Dog Walking Sends Thousands to Emergency Rooms Each Year Interview with:

Ridge MaxsonM.D. Candidate, Class of 2024 Johns Hopkins University School of Medicine

Ridge Maxson

Ridge Maxson
M.D. Candidate, Class of 2024
Johns Hopkins University School of Medicine What is the background for this study? What are the main findings?

Response: Dog walking is an increasingly popular mode of physical activity for adults in the US, but its injury burden and associated risk factors are not fully understood. This study found that the 3 most common injuries sustained by adult dog walkers in the US were finger fracture, TBI, and shoulder sprain or strain. Dog walking-related injuries sent approximately 423,000 adults to US EDs between 2001 and 2020, with an annual average of more than 21,000 visits. During that 20-year period, the estimated annual injury incidence increased by more than 4-fold. Among injured dog walkers, older adults and women were particularly vulnerable to serious injury, such as fracture and TBI. What should readers take away from your report?

Response: Dog walking is associated with a considerable and rising injury burden. As the US population continues to age and become more physically active, careful consideration must be given to the safety and age-appropriateness of common forms of physical activity such as dog walking. Greater public and clinician awareness of the injury risk associated with dog walking, along with implementation of effective preventive measures, can help individuals lead active lifestyles with their canine companions, lower their chances of sustaining injuries while dog walking, and reduce the burden of dog walking-related injuries on the healthcare system. Is there a safer way to walk dog/dogs?

Response: Although not studied here, several strategies to minimize injury risk while walking dogs have been offered. The American Veterinary Medical Association recommends that dogs undergo obedience training to discourage hazardous behaviors such as lunging while leashed. Since dogs can move quickly and unpredictably during a walk, holding the leash in the palm of the hand instead of wrapped around the fingers or wrist can allow for greater control over the dog and the ability to loosen or tighten one’s grip if the dog begins to pull away. Shorter, non-retractable leashes can also lessen the chances of getting tangled in or tripped up by the leash of a wandering dog. To help mitigate risk of fall-related injuries, dog walkers aged 65 or older may consider performing resistance and balance exercises to build muscle and improve coordination; both of these forms of exercise can reduce the incidence and severity of falls in seniors. Finally, practical measures including avoiding distractions, such as texting while walking, and remaining aware of their surroundings may allow dog walkers to anticipate and react to sudden movements by their leashed dogs.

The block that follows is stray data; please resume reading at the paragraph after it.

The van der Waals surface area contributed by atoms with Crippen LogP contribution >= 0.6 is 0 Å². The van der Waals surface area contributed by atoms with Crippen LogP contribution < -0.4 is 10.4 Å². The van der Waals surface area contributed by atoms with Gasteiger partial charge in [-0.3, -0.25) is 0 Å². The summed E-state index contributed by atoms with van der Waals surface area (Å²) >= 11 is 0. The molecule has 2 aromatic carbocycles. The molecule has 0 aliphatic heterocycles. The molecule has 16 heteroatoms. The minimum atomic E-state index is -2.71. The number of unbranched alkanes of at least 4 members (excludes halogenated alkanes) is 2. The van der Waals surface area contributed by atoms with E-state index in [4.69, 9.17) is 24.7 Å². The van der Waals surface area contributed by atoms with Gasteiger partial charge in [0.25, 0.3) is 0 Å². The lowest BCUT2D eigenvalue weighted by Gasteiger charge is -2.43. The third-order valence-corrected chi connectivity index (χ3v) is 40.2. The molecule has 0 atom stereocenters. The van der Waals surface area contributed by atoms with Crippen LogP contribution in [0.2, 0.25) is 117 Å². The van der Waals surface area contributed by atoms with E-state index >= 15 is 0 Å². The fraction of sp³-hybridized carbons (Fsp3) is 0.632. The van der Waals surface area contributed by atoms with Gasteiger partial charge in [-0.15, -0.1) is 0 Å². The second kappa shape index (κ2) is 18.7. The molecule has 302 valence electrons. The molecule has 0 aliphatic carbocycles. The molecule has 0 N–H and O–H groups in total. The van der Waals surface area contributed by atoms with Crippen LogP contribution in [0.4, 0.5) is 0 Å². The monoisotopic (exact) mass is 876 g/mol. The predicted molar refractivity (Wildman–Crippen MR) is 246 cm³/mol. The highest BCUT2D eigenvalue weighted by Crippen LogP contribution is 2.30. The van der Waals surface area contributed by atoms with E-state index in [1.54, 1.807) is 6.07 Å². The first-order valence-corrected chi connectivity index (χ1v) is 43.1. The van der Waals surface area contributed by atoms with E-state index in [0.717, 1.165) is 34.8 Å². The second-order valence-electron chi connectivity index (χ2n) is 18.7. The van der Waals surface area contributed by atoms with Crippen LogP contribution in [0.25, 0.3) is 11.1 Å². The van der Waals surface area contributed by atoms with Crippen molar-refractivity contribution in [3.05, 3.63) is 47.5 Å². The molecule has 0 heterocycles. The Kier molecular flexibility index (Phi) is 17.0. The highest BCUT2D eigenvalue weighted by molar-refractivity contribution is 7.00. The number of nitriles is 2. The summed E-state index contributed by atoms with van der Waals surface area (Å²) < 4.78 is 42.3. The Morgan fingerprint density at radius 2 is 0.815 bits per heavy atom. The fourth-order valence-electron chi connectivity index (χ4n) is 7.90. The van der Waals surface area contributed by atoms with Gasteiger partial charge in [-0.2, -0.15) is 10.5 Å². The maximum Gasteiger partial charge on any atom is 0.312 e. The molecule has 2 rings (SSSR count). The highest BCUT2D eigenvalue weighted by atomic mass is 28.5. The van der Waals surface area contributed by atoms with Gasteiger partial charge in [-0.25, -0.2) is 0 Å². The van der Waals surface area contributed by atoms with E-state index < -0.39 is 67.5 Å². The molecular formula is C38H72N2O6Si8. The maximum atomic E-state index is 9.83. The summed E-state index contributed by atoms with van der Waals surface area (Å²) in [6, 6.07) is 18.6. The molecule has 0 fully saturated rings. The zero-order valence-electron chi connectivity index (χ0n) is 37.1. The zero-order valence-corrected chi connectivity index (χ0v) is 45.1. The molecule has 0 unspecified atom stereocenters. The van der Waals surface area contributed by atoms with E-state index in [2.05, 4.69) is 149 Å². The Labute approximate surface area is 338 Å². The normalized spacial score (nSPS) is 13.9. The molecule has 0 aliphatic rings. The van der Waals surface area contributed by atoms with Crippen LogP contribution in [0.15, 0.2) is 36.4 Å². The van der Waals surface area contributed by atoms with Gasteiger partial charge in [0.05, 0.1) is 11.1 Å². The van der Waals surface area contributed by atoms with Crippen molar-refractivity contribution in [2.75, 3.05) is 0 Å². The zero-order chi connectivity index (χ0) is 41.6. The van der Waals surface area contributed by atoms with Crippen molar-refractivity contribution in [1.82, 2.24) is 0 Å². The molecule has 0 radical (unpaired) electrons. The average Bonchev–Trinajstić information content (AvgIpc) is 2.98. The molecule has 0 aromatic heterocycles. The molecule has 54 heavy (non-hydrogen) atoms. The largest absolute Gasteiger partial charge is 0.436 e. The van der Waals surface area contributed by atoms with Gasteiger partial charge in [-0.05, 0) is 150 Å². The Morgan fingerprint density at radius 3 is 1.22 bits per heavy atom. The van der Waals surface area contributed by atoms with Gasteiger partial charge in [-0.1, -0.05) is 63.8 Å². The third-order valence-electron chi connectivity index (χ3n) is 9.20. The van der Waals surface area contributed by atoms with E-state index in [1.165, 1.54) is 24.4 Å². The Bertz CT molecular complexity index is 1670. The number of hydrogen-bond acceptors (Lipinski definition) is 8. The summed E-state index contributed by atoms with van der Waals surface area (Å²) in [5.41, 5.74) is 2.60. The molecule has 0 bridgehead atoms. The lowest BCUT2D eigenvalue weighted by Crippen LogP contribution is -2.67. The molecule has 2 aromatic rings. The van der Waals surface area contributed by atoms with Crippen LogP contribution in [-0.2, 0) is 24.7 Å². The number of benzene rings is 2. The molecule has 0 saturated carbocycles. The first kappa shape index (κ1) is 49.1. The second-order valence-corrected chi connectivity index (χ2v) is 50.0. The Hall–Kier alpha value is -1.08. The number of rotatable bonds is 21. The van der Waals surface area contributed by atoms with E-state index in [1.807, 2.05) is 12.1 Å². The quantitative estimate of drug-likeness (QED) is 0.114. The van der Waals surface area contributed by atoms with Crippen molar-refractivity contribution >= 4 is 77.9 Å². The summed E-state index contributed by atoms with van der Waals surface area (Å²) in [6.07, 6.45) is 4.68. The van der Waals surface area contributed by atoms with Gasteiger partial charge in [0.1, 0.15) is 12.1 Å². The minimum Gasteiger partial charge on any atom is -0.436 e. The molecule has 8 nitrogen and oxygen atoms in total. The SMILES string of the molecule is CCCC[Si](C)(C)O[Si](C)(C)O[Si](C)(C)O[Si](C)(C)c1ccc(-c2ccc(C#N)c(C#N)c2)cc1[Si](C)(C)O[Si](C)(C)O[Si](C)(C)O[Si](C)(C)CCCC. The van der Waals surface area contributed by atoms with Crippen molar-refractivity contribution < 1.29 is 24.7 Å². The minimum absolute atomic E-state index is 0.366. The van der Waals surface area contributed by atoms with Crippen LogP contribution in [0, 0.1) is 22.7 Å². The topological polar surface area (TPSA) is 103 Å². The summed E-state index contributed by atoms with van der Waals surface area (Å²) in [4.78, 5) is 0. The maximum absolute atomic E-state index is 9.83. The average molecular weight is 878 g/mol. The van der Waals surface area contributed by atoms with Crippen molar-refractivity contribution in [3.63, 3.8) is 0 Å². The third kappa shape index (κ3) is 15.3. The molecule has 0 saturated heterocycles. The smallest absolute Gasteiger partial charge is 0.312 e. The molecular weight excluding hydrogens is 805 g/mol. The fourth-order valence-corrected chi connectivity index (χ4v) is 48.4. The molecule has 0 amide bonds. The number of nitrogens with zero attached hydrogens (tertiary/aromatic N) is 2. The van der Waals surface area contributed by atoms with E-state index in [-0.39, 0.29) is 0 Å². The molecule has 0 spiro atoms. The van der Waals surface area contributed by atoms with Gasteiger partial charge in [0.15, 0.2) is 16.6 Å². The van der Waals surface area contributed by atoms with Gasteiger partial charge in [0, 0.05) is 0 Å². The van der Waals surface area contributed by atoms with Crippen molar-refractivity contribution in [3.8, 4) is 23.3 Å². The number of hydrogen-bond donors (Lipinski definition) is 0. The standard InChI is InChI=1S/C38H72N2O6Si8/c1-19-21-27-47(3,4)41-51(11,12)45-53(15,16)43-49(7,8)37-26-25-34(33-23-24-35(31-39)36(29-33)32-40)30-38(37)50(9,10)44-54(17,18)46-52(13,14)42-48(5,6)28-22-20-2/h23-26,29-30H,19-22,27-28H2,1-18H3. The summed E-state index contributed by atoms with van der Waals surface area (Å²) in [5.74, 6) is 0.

Disclosures: The senior author Dr. McFarland is a consultant for Stryker Corporation, outside of this work. All other authors have no conflicts of interest, including relevant financial interests, activities, relationships, and affiliations, to declare.


Maxson, R., et al. (2023) Epidemiology of Dog Walking-Related Injuries Among Adults Presenting to U.S. Emergency Departments, 2001-2020. Medicine & Science in Sports &

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Last Updated on April 26, 2023 by Marie Benz